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Today’s mystery is one that has challenged me for more than 20 years – when was my great-grandmother, Eugenia Gumenik Pekler, born?

Because she was born in Europe, and I don’t know exactly where, I do not have a document that clearly states her date of birth. It is possible that even if I knew exactly where she was born, that her parents never registered her birth officially. Jews in the Russian Empire were understandably reluctant to have anything to do with government officials. Even if they did register her birth, the tome in which births were registered that year may not have survived pogroms or World War II.

So what do the documents that I have show about her likely date of birth?

The first document in my possession that pertains to Eugenia’s date of birth is the passenger manifest. Eugenia, her husband, and 3 children arrived in New York on 17 January 1922. According to the passenger manifest, she was 60 years old. According to my mother, however, Eugenia shaved years off of her age, and off those of her daughters. She may have felt this to be necessary in order to avoid being considered too old to work, and therefore someone who might likely to become a public charge. They were probably warned about this possibility by their older sons, Sasha and Matt, who had already immigrated to the United States. Had she really been 60, she could have been born sometime between 1861 and 1862.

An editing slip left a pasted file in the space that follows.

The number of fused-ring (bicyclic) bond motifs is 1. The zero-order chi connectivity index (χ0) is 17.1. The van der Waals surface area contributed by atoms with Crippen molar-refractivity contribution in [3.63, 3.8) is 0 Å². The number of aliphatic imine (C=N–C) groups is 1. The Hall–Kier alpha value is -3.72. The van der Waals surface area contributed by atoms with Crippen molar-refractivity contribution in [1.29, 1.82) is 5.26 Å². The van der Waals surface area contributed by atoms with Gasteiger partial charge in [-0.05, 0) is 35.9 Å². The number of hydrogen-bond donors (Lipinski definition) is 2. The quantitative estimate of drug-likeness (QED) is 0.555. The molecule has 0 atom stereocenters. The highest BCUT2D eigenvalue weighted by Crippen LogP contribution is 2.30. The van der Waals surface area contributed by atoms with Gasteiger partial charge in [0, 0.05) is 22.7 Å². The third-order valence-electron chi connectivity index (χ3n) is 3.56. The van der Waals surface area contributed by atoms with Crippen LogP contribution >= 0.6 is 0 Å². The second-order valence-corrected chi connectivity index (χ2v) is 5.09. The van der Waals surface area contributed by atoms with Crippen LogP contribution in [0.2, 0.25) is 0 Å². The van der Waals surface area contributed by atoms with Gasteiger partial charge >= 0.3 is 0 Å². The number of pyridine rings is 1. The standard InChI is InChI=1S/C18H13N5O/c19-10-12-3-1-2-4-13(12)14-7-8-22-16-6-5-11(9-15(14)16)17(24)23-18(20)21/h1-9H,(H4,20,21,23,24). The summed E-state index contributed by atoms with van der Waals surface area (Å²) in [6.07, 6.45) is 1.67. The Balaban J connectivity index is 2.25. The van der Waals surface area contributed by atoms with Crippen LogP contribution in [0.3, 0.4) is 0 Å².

The US Federal Census usually asks the age of each member of a household. Eugenia arrived in the United States in 1922. So the first Federal Census in which she appears is 1930, which was enumerated on April 9. As I remember her, Eugenia always spoke with a heavy Eastern European accent. In 1930, her English was probably not that good. Perhaps Bertha or Philip (the only two children who still lived with her), whose English was better than hers, was the person who provided the information to the census enumerator. In that census, Eugenia’s age is listed as 55. If that were accurate, she would have been born no later than July of 1875. Looks like she was shaving off the years again.

I have not found her entry in the 1940 US Census. This is odd, because her husband had died 3 years before, but she wasn’t living with any of her married children.

I found two index cards for her naturalization. One card (dated 17 Sep 1943) states she was 82 years old. If she gave her correct age at that time, she would have been born no later than late September 1862. The other index card says she was born Feb 22, 1861 (Peckler Gittle natzn card).

On Eugenia’s death certificate, her birthdate is given as November 1872. The certificate also said she was 96 years old. Her tombstone says she was 97.

So, I have 6 different birth years ranging from Feb 22 1861 to July 1875.We can eliminate the 1872 and 1875 dates, because I speculate she was unlikely to lie about her age to make herself older on the passenger list. Based on the other information on hand, the closest we can estimate is that Eugenia Gumenik Peckler was born is between February 22, 1861 and September 1862. In either case, when she died in 1969, Eugenia would have been between 107 and 108 years old. I don’t really need to know her birthday – just that I have inherited some pretty amazing longevity!

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